FilmWonk Podcast – Episode #179 – “Bliss” (dir. Mike Cahill), “The White Tiger” (dir. Ramin Bahrani)

Poster for Bliss (2021 film)

This week, Glenn and Daniel escape the doldrums of 2020 with a mind-bending, reality-warping thriller from I Origins director Mike Cahill, Bliss, now available on Amazon Prime. And then we gaze across the world at India, a country currently engaged in the largest protest in human history, through the eyes of a Booker Prize-winning novel adapted by director Ramin Bahrani, The White Tiger. This film, which we described as having “a chip on its shoulder and a swagger in its step,” is now available on Netflix. (01:02:57).

Still from "The White Tiger"

May contain NSFW language.

FilmWonk rating (Bliss): 8 out of 10
FilmWonk rating (The White Tiger): 8 out of 10

Show notes:

  • [01:25] Review: Bliss
  • [12:33] Spoilers: Bliss
  • [25:10] Review: The White Tiger
  • [45:53] Spoilers: The White Tiger
  • The “Thought Visualizer” depicted in Bliss is just barely still science-fiction, but the technology that could power such a device in the future does exist today. Check out the OpenAI Multimodal Research frameworks, including DALL-E, a neural network which can create images based on a text description, and CLIP, which can generate a text description from a photo (and these networks were, in turn, used to train and validate each other). I’d suggest you start with the DALL-E demo, especially if you’re eager to see what a giraffe/walrus hybrid, or a cat made of fried chicken, or a pig made of cucumbers looks like.
  • Check out Rohan Naahar‘s review of The White Tiger in the Hindustan Times for one Indian critic’s take on the film, which obviously picked up on some details we missed. NPR also interviewed a number of regular people who have experienced poverty in India for their takes on the film, which are expectedly wide-ranging. The /Filmcast (with David Chen, Devindra Hardawar, and Jeff Cannata) had an excellent discussion as well.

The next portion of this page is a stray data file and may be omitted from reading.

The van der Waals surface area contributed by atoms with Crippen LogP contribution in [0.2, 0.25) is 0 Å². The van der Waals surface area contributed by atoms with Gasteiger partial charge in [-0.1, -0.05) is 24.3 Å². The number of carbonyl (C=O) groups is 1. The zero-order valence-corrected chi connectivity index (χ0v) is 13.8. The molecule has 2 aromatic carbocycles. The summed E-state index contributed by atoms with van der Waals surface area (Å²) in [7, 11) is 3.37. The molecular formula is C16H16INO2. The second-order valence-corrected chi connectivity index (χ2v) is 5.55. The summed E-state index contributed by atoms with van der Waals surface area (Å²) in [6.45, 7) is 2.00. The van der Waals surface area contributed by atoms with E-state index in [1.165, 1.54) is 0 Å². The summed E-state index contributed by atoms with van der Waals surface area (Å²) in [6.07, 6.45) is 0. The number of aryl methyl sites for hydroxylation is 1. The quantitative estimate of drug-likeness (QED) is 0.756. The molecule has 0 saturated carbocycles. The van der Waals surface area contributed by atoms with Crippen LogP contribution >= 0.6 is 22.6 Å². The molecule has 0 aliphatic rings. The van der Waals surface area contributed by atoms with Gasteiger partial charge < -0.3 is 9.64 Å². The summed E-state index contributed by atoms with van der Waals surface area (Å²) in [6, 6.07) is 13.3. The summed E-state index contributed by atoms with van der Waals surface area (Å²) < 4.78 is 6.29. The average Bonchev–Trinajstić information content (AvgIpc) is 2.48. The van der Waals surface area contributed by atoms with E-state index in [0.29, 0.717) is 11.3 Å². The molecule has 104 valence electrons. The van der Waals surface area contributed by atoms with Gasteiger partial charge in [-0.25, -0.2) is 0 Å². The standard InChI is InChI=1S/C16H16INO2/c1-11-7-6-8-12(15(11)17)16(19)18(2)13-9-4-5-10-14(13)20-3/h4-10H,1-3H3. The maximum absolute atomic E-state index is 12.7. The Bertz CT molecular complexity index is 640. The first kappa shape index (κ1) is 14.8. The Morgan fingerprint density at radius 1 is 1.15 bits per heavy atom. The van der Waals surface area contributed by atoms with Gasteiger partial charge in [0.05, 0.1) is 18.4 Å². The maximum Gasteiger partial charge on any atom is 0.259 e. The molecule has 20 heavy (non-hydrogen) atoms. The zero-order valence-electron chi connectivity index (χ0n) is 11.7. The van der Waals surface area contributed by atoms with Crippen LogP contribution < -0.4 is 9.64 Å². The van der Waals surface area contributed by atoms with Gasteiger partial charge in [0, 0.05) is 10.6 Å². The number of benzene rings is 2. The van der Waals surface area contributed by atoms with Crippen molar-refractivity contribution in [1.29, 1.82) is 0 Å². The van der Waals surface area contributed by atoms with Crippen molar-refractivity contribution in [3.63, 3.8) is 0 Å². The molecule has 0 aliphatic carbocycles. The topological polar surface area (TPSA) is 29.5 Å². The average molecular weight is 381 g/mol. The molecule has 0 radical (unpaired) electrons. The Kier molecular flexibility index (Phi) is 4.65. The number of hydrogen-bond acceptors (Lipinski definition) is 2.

• CORRECTION: We referred to the 2016 Indian banknote demonetization, which – as you might expect, we oversimplified a bit. Same goes for the Citizenship Amendment of 2019.
  • CORRECTION: While the caste system is deliberately simplified in The White Tiger, the Halwai caste (which Balram was born into) is briefly defined in the film – it was traditionally associated with confectionery and sweet-making.

Listen above, or download: Bliss, The White Tiger (right-click, save as, or click/tap to play)

FilmWonk Podcast – Episode #64 – “Inherent Vice” (dir. Paul Thomas Anderson)

Poster for "Inherent 55Vice"

Glenn and Daniel start off the New Year right with a borderline unhealthy dose of Paul Thomas Anderson‘s Inherent Vice. We both identified this film early-on as a hippie-infused shaggy-dog detective story, but surprisingly, only one of us found this delightful. (33:59).

May contain NSFW language.

FilmWonk rating: 7.5/10 (Glenn); 5/10 (Daniel)

Show notes:

  • Music for tonight’s episode is Sam Cooke‘s original track, “(What A) Wonderful World“, as well as “Never My Love” by The Association, both from the film’s soundtrack.
  • The film mentions a [fictitious] blacklisted actor – in the film, this actor is played by real-life actor Jack Kelly, who was never blacklisted in real life. The film shows Kelly’s alter ego in a real-life 1962 anti-communist propaganda short film, Red Nightmare. You can watch this 28-minute film in its entirety on YouTube – the scene featured in the film begins at 18:31.
  • The term “inherent vice” is obliquely explained in the film as “whatever can’t be avoided” in the context of insurance – glass breaking, chocolate melting, etc. But the term originates from library and archival science, referring to the material constraints of preservation activities. For example, cellulose acetate film will degrade over time due to chemical instability.
  • Check out our review of Anderson’s previous film, The Master.
  • In the genre of “drug-addled protagonist goes on a confusing detective odyssey”, there was one bit of comedy that came to mind, but didn’t come up on the podcast. And that was a wonderful recurring sketch from That Mitchell and Webb Look, known as “The Surprising Adventures of Sir Digby Chicken Caesar”. You can find all of these sketches on YouTube – check out the first one here.

Listen above, or download: Inherent Vice (right-click, save as, or click/tap to play on a non-flash browser)